Bulgaria

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    Interview with Irina Bokova, Candidate for UN Secretary General: “My biggest priority is to keep the United Nations relevant”

Interview with Irina Bokova, Candidate for UN Secretary General: “My biggest priority is to keep the United Nations relevant”

The United Nations will select a new Secretary General this year to take over from Ban Ki-moon, whose term ends on 31 December. In the leadup to the appointment, we are featuring interviews with some of the candidates for the role. In the fourth of these discussions, EUROPP editor Tena Prelec speaks to Irina Bokova, the candidate from Bulgaria, […]

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    Bulgaria’s new voting reforms risk undermining the country’s electoral process

Bulgaria’s new voting reforms risk undermining the country’s electoral process

A recent amendment to Bulgaria’s electoral system has resulted in increased voting restrictions for Bulgarians living abroad, who can now only cast their ballots in diplomatic missions. Drawing on data from the Electoral Integrity Project, Andrea Fumarola and Nikolay Marinov assess what the new rules may mean for the country’s democracy.

The Bulgarian National Assembly has recently held an extraordinary sitting to adopt amendments […]

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    On different tracks: Bulgaria and Romania under the Cooperation and Verification Mechanism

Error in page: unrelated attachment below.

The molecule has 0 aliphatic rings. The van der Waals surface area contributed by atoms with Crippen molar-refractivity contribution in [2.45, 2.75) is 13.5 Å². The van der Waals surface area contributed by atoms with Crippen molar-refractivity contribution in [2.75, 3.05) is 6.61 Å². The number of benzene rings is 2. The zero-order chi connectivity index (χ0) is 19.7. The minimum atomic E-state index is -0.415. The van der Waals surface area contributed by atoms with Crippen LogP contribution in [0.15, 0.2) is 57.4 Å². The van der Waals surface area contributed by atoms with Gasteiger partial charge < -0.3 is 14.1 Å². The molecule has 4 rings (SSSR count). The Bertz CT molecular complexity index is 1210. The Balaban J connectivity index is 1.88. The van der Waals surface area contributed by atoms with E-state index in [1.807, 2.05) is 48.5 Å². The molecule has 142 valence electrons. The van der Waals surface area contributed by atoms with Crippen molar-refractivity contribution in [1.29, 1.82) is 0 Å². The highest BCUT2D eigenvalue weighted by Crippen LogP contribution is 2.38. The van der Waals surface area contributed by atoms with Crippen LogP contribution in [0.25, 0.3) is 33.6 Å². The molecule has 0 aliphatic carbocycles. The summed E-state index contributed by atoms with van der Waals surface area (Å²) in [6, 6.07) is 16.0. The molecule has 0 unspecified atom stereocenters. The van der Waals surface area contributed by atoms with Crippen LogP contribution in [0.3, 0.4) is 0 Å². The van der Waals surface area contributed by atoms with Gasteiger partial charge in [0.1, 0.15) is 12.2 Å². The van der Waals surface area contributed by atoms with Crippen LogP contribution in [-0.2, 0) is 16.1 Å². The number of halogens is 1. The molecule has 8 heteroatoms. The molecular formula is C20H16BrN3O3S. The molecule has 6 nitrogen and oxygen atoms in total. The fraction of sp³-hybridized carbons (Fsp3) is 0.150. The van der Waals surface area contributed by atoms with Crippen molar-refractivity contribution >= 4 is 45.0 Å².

On different tracks: Bulgaria and Romania under the Cooperation and Verification Mechanism

Romania and Bulgaria both joined the EU in 2007 and became subject to an ad hoc tool, the ‘Cooperation and Verification Mechanism’ (CVM), which was created by the European Commission to evaluate the progress of the two countries. Today, however, there is a growing gap between the two states: while Commission officials have suggested the possibility of Romania graduating out […]

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In the Balkans, investors operate within a devil’s circle

Promoting entrepreneurship is often viewed as a key component for generating growth in the transition economies of eastern Europe. Tim Vorley and Nick Williams write that tackling corruption has an important role in this process. Drawing on recent research in Bulgaria and Romania, they assess the challenges posed by corruption for entrepreneurs in the region, noting that the issue […]

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    European views on the UK’s renegotiation: Italy, Poland, Bulgaria and Malta

European views on the UK’s renegotiation: Italy, Poland, Bulgaria and Malta

The success or failure of David Cameron’s planned renegotiation of the UK’s EU membership will depend to a large extent on how the other 27 EU member states respond to his proposals. But how do countries across the EU view the UK’s renegotiation? Building on a report published in 2014 by the German Council on Foreign Relations, EUROPP is […]

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    Bulgaria’s uninspiring election campaign is likely to lead to another hung parliament

Bulgaria’s uninspiring election campaign is likely to lead to another hung parliament

Bulgaria is holding parliamentary elections today, after the government led by Plamen Oresharski resigned in July. Kyril Drezov gives a final overview of the campaign and the main parties competing in the election. He argues that while much will depend on which of the small parties overcome the four per cent electoral threshold, there is every likelihood of another […]

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    Bulgarian parliamentary elections: a final look at the parties and the polls

Bulgarian parliamentary elections: a final look at the parties and the polls

Bulgaria will hold parliamentary elections on 5 October, following the resignation of the country’s government in July. Ahead of the vote, Stuart Brown gives an overview of the background to the elections, each of the main parties and some of the opinion polling on the likely results.